Mentoring is Enduring…from Bloom to Blossom
Take a minute and watch the video below…I bet you will find meaning in the comments of these students while you are thinking about some of the people who were mentors or role models to you.
A high school classmate reached out this week for help with a project (part of her message is below). I shared her message on my Facebook page and have been thinking about Miss B. and my high school experience all week.
I NEED YOUR HELP! BLOOMINGTON HIGH SCHOOL CLASSMATES AND TEACHERS from all years of 70s, 80s, til 91.
Remember Miss B. (Betty Baumgardner) teacher from P.E.? Well, someone special is going to write a book about her life! She touched so many lives!!
There will be a chapter titled Bloomington High since that is where she dedicated the majority of her life. PLEASE help Miss Diana Chiles (English) and me by writing a few lines of appreciation or any stories about her from class or beyond.
I was a member the Senior Prep Assistant (SPA) program guided by Miss B.
I now see that Miss B and being a SPA was the first step I took on the path of who I am and what I am doing even today by writing my blog. She was the first person that influenced my personal development. She was my first mentor. I stated in my first blog…
“Life is a bud that as we grow will bloom BUT how do we cultivate growth so our life blossoms to its fullest potential? What are the pollinators that make this happen?”
Serving as a SPA with Miss B. as the advisor I began to evolve and grow.
The term and meaning of ‘mentoring’ comes from ancient Greece, with the word mentoring coming from the Greek word for ‘enduring’.
Although the stories vary a little, around 1500BC King Odysseus was off to fight the Trojan War and needed to entrust the upbringing of his son, Telemachus, to a wise man who would teach and raise the young boy – help him learn what was right and just, be there to listen to his questions and generally, assist him to become a man of value and integrity. This wise man’s name was ‘Mentor’.
The role of the modern mentor is not remarkably different from Mentor’s role 3500 years ago.
Teachers change lives…through education, inspiration, and guidance.
Miss B. wanted to develop a partnership with each of us. She worked with us through a teaching strategy incorporating both ‘learning-centered’ (teacher decisions and actions will influence learning) and ‘learner-centered’ (teaching focused on how the individual student learns). Her belief was that students should take responsibility for their own learning and her role was to aid in developing an active learning environment. She accomplished this by knowing when to facilitate, guide, direct, coach, support, challenge, collaborate, cooperate, and share in the learning experience and how to incorporate various teaching styles.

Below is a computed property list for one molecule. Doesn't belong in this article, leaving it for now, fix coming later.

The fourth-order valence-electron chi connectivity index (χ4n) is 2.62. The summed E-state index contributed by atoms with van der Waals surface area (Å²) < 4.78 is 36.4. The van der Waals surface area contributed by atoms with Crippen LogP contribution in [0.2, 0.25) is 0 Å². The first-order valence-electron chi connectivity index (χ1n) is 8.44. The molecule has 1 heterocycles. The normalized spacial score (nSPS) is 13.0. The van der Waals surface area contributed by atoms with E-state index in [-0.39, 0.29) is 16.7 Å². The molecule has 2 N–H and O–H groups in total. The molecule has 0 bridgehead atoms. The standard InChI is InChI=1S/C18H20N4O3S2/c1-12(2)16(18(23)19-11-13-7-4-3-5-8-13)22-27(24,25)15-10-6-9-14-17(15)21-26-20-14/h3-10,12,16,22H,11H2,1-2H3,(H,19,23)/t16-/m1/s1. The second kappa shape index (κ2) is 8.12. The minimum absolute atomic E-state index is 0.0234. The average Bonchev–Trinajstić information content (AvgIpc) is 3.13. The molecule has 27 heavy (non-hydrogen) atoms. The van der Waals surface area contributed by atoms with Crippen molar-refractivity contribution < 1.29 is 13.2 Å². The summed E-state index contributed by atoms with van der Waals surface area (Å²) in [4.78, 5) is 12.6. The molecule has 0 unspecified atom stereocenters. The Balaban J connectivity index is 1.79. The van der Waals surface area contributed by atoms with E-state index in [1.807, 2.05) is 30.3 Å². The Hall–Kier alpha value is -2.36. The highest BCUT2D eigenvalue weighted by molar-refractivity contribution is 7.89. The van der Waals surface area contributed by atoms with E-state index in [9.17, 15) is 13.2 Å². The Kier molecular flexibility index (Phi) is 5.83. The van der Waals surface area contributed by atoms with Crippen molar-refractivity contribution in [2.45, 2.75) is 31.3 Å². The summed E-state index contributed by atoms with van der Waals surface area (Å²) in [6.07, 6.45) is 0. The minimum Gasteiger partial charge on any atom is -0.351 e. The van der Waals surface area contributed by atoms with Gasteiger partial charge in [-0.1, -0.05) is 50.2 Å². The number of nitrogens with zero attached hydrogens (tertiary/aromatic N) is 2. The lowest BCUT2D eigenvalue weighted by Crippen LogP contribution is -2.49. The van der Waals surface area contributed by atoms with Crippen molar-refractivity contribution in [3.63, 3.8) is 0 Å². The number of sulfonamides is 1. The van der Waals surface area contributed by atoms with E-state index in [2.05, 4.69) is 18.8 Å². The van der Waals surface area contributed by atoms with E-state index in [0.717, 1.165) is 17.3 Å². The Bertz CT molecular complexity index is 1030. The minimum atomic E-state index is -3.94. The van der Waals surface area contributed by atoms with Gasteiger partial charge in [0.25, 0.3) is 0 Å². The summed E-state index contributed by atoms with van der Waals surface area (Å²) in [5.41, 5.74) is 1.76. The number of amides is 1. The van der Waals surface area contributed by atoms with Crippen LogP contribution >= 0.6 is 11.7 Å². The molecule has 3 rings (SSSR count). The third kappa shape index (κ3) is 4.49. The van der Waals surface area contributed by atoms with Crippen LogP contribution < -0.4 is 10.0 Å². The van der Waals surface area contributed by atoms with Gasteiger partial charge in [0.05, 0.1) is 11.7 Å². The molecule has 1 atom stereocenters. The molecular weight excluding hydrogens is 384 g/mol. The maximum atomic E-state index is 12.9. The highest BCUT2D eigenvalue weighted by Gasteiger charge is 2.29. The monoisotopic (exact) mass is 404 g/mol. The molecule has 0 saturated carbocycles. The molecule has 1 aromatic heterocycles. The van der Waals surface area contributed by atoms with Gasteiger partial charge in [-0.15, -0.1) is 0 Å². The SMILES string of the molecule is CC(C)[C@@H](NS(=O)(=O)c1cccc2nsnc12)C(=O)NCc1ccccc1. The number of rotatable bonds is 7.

Mentoring involves a close, individualized relationship with each student and this relationship develops overtime. As a mentor Miss B. was a model, a motivator, and a counselor. Miss B. built a relationship based on openness, trust, respect, encouragement, and constructive comments. The willingness to learn and share was mutual.
My time with Miss B. taught me that education can take place outside the traditional teacher-centered classroom environment. The impact of the entire educational setting provides this learning. The most important outcome for me, as a SPA, was an understanding of the educational impact of blending the academic and co-curricular experience.
Below are excerpts from Powerful Partnerships: A Shared Responsibility for Learning. This document is a Joint Report by AAHE, ACPA, & NASPA published in 1998 and continues to be cited in current literature as guiding practice between academic and cocurricular collaboration.
Through Miss B.’s work as SPA advisor she was not only contributing to the educational environment at our school; she was preparing us for entry into college and life.
- Learning is about making and maintaining connections.
- Learning develops from challenges & opportunities.
- Learning is an active search for meaning — constructing knowledge rather than passively receiving it.
- Learning is a cumulative process.
- Learning occurs by individuals tied to others as social beings.
- Learning improves by the educational climate in which it takes place.
- Learning requires frequent feedback to be sustainable, practice to be nourished, and opportunities to use.
- Learning requires an effort to transfer knowledge and skills to other circumstances.
Blooms to Blossoms
Wrapping Up & Looking Forward
This quote must have been written for Miss B.
I expect to pass through this world but once;
any good thing therefore that I can do,
or any kindness that I can show to any fellow creature,
the time is now; let me not defer or neglect it,
for I shall not pass this way again.
Questions for your consideration:
What do mentors mean to you?
Who has been/who is your mentor?
In what way have you been a mentor?
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